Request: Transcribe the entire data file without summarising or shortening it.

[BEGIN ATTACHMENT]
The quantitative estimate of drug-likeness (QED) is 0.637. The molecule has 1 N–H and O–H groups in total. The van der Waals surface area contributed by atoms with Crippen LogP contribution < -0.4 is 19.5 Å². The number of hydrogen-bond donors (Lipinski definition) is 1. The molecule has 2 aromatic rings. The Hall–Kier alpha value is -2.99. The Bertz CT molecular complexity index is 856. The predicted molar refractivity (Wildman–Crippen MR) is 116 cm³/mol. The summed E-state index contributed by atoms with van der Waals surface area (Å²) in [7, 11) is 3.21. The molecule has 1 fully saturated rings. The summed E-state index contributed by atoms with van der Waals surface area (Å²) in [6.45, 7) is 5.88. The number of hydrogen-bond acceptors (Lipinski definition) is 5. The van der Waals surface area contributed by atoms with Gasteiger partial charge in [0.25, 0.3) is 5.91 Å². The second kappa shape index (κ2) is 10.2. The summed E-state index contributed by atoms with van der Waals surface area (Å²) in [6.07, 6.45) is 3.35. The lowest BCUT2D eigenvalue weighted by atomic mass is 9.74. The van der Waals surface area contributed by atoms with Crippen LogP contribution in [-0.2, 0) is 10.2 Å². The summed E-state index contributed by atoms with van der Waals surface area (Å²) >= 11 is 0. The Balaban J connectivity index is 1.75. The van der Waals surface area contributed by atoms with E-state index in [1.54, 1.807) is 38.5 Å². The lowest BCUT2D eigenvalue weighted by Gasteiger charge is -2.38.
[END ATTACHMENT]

The quantitative estimate of drug-likeness (QED) is 0.637. The molecule has 1 N–H and O–H groups in total. The van der Waals surface area contributed by atoms with Crippen LogP contribution < -0.4 is 19.5 Å². The number of hydrogen-bond donors (Lipinski definition) is 1. The molecule has 2 aromatic rings. The Hall–Kier alpha value is -2.99. The Bertz CT molecular complexity index is 856. The predicted molar refractivity (Wildman–Crippen MR) is 116 cm³/mol. The summed E-state index contributed by atoms with van der Waals surface area (Å²) in [7, 11) is 3.21. The molecule has 1 fully saturated rings. The summed E-state index contributed by atoms with van der Waals surface area (Å²) in [6.45, 7) is 5.88. The number of hydrogen-bond acceptors (Lipinski definition) is 5. The van der Waals surface area contributed by atoms with Gasteiger partial charge in [0.25, 0.3) is 5.91 Å². The second kappa shape index (κ2) is 10.2. The summed E-state index contributed by atoms with van der Waals surface area (Å²) in [6.07, 6.45) is 3.35. The lowest BCUT2D eigenvalue weighted by atomic mass is 9.74. The van der Waals surface area contributed by atoms with Crippen LogP contribution in [-0.2, 0) is 10.2 Å². The summed E-state index contributed by atoms with van der Waals surface area (Å²) >= 11 is 0. The Balaban J connectivity index is 1.75. The van der Waals surface area contributed by atoms with E-state index in [1.54, 1.807) is 38.5 Å². The lowest BCUT2D eigenvalue weighted by Gasteiger charge is -2.38.